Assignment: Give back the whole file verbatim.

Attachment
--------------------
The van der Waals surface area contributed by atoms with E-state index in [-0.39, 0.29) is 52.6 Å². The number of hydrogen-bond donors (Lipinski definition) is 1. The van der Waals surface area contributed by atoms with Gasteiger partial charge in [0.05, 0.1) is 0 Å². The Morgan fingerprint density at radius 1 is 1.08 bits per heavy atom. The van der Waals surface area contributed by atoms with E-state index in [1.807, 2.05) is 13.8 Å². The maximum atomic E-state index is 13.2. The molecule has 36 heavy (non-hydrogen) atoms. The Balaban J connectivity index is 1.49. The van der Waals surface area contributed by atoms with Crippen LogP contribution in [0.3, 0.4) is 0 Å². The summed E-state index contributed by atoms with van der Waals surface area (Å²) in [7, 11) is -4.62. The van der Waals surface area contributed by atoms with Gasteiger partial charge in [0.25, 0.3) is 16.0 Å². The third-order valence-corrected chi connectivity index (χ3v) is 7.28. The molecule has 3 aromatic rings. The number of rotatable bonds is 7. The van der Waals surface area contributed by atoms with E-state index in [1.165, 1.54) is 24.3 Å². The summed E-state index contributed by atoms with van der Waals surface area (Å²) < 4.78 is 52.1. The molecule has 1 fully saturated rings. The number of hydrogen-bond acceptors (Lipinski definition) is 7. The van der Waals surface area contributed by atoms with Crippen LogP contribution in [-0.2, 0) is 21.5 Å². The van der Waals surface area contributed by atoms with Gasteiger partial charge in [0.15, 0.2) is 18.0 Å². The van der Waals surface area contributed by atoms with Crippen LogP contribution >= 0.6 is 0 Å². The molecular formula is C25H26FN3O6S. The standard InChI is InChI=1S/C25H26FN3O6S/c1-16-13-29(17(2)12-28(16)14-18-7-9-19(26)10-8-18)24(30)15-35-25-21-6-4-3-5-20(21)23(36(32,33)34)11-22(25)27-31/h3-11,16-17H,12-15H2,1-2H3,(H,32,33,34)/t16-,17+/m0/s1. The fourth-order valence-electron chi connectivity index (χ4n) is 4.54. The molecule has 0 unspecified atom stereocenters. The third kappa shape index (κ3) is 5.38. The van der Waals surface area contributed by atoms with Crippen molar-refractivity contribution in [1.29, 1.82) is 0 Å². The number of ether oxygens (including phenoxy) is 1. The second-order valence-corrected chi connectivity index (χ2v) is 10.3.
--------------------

The van der Waals surface area contributed by atoms with E-state index in [-0.39, 0.29) is 52.6 Å². The number of hydrogen-bond donors (Lipinski definition) is 1. The van der Waals surface area contributed by atoms with Gasteiger partial charge in [0.05, 0.1) is 0 Å². The Morgan fingerprint density at radius 1 is 1.08 bits per heavy atom. The van der Waals surface area contributed by atoms with E-state index in [1.807, 2.05) is 13.8 Å². The maximum atomic E-state index is 13.2. The molecule has 36 heavy (non-hydrogen) atoms. The Balaban J connectivity index is 1.49. The van der Waals surface area contributed by atoms with Crippen LogP contribution in [0.3, 0.4) is 0 Å². The summed E-state index contributed by atoms with van der Waals surface area (Å²) in [7, 11) is -4.62. The van der Waals surface area contributed by atoms with Gasteiger partial charge in [0.25, 0.3) is 16.0 Å². The third-order valence-corrected chi connectivity index (χ3v) is 7.28. The molecule has 3 aromatic rings. The number of rotatable bonds is 7. The van der Waals surface area contributed by atoms with E-state index in [1.165, 1.54) is 24.3 Å². The summed E-state index contributed by atoms with van der Waals surface area (Å²) < 4.78 is 52.1. The molecule has 1 fully saturated rings. The number of hydrogen-bond acceptors (Lipinski definition) is 7. The van der Waals surface area contributed by atoms with Crippen LogP contribution in [-0.2, 0) is 21.5 Å². The van der Waals surface area contributed by atoms with Gasteiger partial charge in [0.15, 0.2) is 18.0 Å². The van der Waals surface area contributed by atoms with Crippen LogP contribution >= 0.6 is 0 Å². The molecular formula is C25H26FN3O6S. The standard InChI is InChI=1S/C25H26FN3O6S/c1-16-13-29(17(2)12-28(16)14-18-7-9-19(26)10-8-18)24(30)15-35-25-21-6-4-3-5-20(21)23(36(32,33)34)11-22(25)27-31/h3-11,16-17H,12-15H2,1-2H3,(H,32,33,34)/t16-,17+/m0/s1. The fourth-order valence-electron chi connectivity index (χ4n) is 4.54. The molecule has 0 unspecified atom stereocenters. The third kappa shape index (κ3) is 5.38. The van der Waals surface area contributed by atoms with Crippen molar-refractivity contribution in [1.29, 1.82) is 0 Å². The number of ether oxygens (including phenoxy) is 1. The second-order valence-corrected chi connectivity index (χ2v) is 10.3.